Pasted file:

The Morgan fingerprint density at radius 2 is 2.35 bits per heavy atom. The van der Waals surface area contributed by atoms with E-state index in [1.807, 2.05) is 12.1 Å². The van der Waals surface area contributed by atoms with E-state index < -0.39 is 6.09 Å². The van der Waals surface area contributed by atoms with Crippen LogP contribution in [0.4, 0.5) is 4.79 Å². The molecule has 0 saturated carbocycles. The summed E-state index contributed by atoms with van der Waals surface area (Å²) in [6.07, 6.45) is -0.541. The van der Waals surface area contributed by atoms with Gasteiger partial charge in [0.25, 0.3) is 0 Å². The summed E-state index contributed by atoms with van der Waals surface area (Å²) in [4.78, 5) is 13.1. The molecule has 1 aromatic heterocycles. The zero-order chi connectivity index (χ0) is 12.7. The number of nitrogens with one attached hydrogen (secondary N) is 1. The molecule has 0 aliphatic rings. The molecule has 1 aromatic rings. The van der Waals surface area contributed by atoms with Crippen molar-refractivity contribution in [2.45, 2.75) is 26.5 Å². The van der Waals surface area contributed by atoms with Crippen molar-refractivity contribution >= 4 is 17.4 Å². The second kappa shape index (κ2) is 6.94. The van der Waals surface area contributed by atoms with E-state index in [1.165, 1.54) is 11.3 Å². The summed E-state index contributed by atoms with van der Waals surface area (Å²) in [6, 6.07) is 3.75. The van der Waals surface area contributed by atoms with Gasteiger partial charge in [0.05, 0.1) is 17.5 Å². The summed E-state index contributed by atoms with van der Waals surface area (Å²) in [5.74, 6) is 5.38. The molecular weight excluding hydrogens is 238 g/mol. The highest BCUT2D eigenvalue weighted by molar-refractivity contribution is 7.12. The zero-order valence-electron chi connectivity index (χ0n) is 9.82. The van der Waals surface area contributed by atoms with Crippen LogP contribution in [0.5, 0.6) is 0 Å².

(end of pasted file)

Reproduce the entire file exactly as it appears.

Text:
The Morgan fingerprint density at radius 2 is 2.35 bits per heavy atom. The van der Waals surface area contributed by atoms with E-state index in [1.807, 2.05) is 12.1 Å². The van der Waals surface area contributed by atoms with E-state index < -0.39 is 6.09 Å². The van der Waals surface area contributed by atoms with Crippen LogP contribution in [0.4, 0.5) is 4.79 Å². The molecule has 0 saturated carbocycles. The summed E-state index contributed by atoms with van der Waals surface area (Å²) in [6.07, 6.45) is -0.541. The van der Waals surface area contributed by atoms with Gasteiger partial charge in [0.25, 0.3) is 0 Å². The summed E-state index contributed by atoms with van der Waals surface area (Å²) in [4.78, 5) is 13.1. The molecule has 1 aromatic heterocycles. The zero-order chi connectivity index (χ0) is 12.7. The number of nitrogens with one attached hydrogen (secondary N) is 1. The molecule has 0 aliphatic rings. The molecule has 1 aromatic rings. The van der Waals surface area contributed by atoms with Crippen molar-refractivity contribution in [2.45, 2.75) is 26.5 Å². The van der Waals surface area contributed by atoms with Crippen molar-refractivity contribution >= 4 is 17.4 Å². The second kappa shape index (κ2) is 6.94. The van der Waals surface area contributed by atoms with E-state index in [1.165, 1.54) is 11.3 Å². The summed E-state index contributed by atoms with van der Waals surface area (Å²) in [6, 6.07) is 3.75. The van der Waals surface area contributed by atoms with Gasteiger partial charge in [0.05, 0.1) is 17.5 Å². The summed E-state index contributed by atoms with van der Waals surface area (Å²) in [5.74, 6) is 5.38. The molecular weight excluding hydrogens is 238 g/mol. The highest BCUT2D eigenvalue weighted by molar-refractivity contribution is 7.12. The zero-order valence-electron chi connectivity index (χ0n) is 9.82. The van der Waals surface area contributed by atoms with Crippen LogP contribution in [0.5, 0.6) is 0 Å².